Tony Allum, chairman of consulting engineer Halcrow, has been chosen to lead the charge to win British firms work in Iraq. For all the dangers, he is undaunted by the prospect. Just don't mention the war...
Tony Allum puts a hand over his mouth and splutters. "Don't worry, it's not Sars," he says quickly. "That hasn't reached India yet." The chairman of Swindon-based consulting engineer Halcrow has just returned from opening the group's office in Delhi. The firm has a global network of 61 offices with projects in over 70 countries – international experience that Allum is set to draw on as he embarks on one of his toughest missions to date.

Allum has been chosen to lead the Iraq Industry Working Group, an organisation set up by the government to help British firms win subcontracting work in post-war Iraq. Although it is yet to be finalised, the group will include representatives from Trade Partners UK, the government agency responsible for promoting British business abroad, the Confederation of British Industry and the British Consultants and Construction Bureau.

Within the next month, Allum will visit Iraq on a five-day scoping mission to key cities including Baghdad, Basra, Umm Qasr and Kirkuk. "We need to get a snapshot of what's needed and then decide what British companies are best positioned," he says. "We are also looking to enlist between five and 10 of the best British consultants and contractors to cover the water, power, transport and health and education sectors." He adds that competition is hotting up for places. "Already, too many people have signed up – it seems everyone wants to go."

Allum is quick to counter any suggestion that UK involvement in the reconstruction effort will be short-lived. "Any British companies that go into Iraq will be going in for the long haul," he says. "Iraq is the cradle of civilisation that has been out of bounds for 25 years. There is so much to be done."

He also rejects recent speculation suggesting that British companies will be viewed favourably by American firms handing out subcontracting work because of the UK's involvement in the war. "The US might be more favourable towards the Brits, but only because of our enormous expertise and knowledge of working out in Iraq," he says. "Let's not forget that before Saddam's regime, British companies worked extensively on Iraqi infrastructure including irrigation, dams and all facets of engineering."

Allum, 60, attributes his appointment to lead the working group to his personal experience in the Middle East and Halcrow's presence throughout the region. Since graduating from Portsmouth Polytechnic in 1967 with a degree in civil engineering, Allum's career has led him to work on projects in Iran, the United Arab Emirates, Turkey and Libya.

Obviously, security is a massive issue, but the British are not squeamish – we can work in difficult conditions

He says: "Halcrow has previously operated in Iraq and we have 360 people out in the Gulf working on projects throughout the region, including the construction of a mosque in Abu Dhabi. I think we are well positioned to assist in Iraq and I am personally delighted and honoured to be leading the British effort."

Although the scoping mission will be his first visit to Iraq, Allum is not a newcomer to post-war taskforces. Following the 1991 Gulf War, he was involved in the DTI mission led by Michael Heseltine to repair the water systems in Kuwait. Allum also visited post-war Kosovo as part of a mission led by Arup deputy chairman Sir Nigel Thompson who headed the reconstruction taskforces to Kosovo and Serbia. "Sir Nigel is something of a mentor to me," says Allum. "He is tutoring me on sourcing out opportunities in Iraq."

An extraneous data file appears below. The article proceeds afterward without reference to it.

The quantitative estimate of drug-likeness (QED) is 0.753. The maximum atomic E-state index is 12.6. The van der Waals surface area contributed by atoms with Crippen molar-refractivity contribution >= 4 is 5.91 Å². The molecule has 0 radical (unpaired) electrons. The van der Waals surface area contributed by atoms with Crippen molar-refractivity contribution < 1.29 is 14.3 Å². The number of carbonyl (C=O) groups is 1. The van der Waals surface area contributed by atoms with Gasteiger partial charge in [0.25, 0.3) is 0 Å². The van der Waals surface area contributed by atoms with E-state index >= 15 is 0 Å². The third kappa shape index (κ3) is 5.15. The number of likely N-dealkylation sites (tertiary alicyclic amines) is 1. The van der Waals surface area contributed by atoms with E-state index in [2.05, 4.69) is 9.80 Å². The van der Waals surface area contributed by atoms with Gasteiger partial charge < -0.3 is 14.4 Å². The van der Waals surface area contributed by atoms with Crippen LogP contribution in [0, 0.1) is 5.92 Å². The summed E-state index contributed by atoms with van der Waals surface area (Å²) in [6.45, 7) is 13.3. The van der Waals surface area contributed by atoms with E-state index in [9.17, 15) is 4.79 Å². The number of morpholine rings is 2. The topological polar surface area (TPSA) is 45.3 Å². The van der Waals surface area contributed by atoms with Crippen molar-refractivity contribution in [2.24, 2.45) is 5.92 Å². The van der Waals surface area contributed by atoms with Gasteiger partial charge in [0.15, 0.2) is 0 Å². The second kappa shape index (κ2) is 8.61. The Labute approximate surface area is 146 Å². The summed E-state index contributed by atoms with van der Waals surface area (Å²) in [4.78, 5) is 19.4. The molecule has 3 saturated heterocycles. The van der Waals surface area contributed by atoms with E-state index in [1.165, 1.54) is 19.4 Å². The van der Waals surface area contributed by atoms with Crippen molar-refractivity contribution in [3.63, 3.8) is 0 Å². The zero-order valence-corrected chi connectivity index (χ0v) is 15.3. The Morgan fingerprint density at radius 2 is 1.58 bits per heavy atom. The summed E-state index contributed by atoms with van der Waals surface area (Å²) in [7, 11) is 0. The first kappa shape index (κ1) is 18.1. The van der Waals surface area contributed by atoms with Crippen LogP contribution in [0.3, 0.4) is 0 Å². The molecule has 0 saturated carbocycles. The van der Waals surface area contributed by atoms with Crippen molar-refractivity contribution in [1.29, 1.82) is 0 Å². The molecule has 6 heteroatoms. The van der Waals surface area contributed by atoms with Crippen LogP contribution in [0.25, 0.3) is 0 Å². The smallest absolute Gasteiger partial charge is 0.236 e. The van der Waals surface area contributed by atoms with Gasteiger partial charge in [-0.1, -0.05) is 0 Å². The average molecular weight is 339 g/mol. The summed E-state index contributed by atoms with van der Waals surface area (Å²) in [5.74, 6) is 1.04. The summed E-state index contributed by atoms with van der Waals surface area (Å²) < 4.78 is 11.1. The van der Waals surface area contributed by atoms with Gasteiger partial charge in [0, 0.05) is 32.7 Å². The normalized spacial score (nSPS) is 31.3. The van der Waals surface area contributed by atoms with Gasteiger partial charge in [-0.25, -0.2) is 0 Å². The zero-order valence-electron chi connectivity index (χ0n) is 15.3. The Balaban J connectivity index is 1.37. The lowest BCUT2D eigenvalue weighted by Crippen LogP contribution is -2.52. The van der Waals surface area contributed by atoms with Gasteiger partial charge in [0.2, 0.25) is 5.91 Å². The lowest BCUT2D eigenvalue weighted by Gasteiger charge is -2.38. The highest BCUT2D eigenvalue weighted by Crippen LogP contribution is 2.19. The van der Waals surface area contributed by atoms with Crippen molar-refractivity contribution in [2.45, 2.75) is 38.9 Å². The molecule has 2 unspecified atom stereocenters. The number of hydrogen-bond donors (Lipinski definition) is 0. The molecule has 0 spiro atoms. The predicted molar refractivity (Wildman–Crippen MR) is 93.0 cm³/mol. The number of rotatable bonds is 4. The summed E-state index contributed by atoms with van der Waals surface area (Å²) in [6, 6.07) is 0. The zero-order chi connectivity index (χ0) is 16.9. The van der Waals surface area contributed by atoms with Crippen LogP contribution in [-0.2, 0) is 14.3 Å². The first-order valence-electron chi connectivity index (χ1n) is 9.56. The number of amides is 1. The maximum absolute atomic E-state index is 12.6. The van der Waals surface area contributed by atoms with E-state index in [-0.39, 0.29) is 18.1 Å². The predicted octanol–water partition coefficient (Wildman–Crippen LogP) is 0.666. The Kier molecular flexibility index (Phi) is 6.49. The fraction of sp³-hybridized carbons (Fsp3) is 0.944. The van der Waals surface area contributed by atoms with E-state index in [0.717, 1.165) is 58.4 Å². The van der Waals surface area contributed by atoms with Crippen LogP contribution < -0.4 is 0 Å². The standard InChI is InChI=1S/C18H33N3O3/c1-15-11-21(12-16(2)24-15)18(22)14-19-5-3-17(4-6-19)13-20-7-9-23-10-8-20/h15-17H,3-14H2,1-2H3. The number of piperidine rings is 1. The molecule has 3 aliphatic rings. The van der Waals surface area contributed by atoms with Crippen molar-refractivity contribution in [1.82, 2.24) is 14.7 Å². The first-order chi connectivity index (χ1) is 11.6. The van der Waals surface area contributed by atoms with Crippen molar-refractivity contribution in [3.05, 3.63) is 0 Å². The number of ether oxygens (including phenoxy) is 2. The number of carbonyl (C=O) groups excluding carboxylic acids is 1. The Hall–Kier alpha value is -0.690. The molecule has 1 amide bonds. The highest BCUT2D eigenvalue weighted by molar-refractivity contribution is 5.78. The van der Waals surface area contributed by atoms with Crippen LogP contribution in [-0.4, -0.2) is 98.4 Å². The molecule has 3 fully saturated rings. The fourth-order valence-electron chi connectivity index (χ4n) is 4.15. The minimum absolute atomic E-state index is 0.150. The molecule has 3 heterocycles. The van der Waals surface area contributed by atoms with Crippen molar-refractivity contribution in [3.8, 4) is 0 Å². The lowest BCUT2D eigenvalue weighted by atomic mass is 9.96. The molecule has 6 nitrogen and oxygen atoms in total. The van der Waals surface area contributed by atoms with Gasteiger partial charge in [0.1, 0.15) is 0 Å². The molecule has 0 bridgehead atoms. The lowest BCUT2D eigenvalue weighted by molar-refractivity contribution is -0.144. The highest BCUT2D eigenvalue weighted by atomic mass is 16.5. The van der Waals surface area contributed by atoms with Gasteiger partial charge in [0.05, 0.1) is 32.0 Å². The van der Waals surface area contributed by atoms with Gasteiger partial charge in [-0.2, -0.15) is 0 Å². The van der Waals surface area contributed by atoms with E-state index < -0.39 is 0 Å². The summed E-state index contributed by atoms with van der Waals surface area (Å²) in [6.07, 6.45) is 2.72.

So does he have any idea about the situation in Iraq? "I know it's not good," he frowns. "Sources out there are reporting that Basra and cities in the south are slightly ahead of the northern regions, which I suspect are in a very bad way." He predicts the reconstruction effort will span two phases: "The first phase will be the 'sticky plaster' projects – getting the water, roads and hospitals up and running. Then we'll have to look at bringing Iraq's infrastructure, neglected for 25 years, up to scratch."

Security is another factor Allum must assess during his visit. Bechtel, the US construction giant that has secured the main £420m infrastructure repair contract in Iraq, has stressed that subcontractors will be responsible for their own security. "Obviously, security is a massive issue," says Allum. "But the British are not squeamish – we can work in difficult conditions. We've got to evaluate the risk element in Iraq, but there is no question that British companies would ever endanger their staff."

Allum agrees with Tom Elkins, Bechtel's acquisitions manager, who recently stressed that firms able to employ Iraqis will have a greater chance of securing subcontracting work. "Halcrow has already received a stream of emails and calls from Iraqis lining up to assist the company," he says. "The Iraqis are a highly educated people and there is a wealth of exiled expertise in the Middle East desperate to go back in and help rebuild the country."

Personal effects

Who’s in your family? My wife, three sons and four wonderful grandchildren.
Where do you live? In Edington, a small Wiltshire village.
Where do you go on holiday? We have an apartment in Majorca so I often take short breaks to recharge the batteries.
What are your hobbies? I enjoy a round of golf and I play cricket for Hampshire seniors. I also enjoy listening to classical music and opera.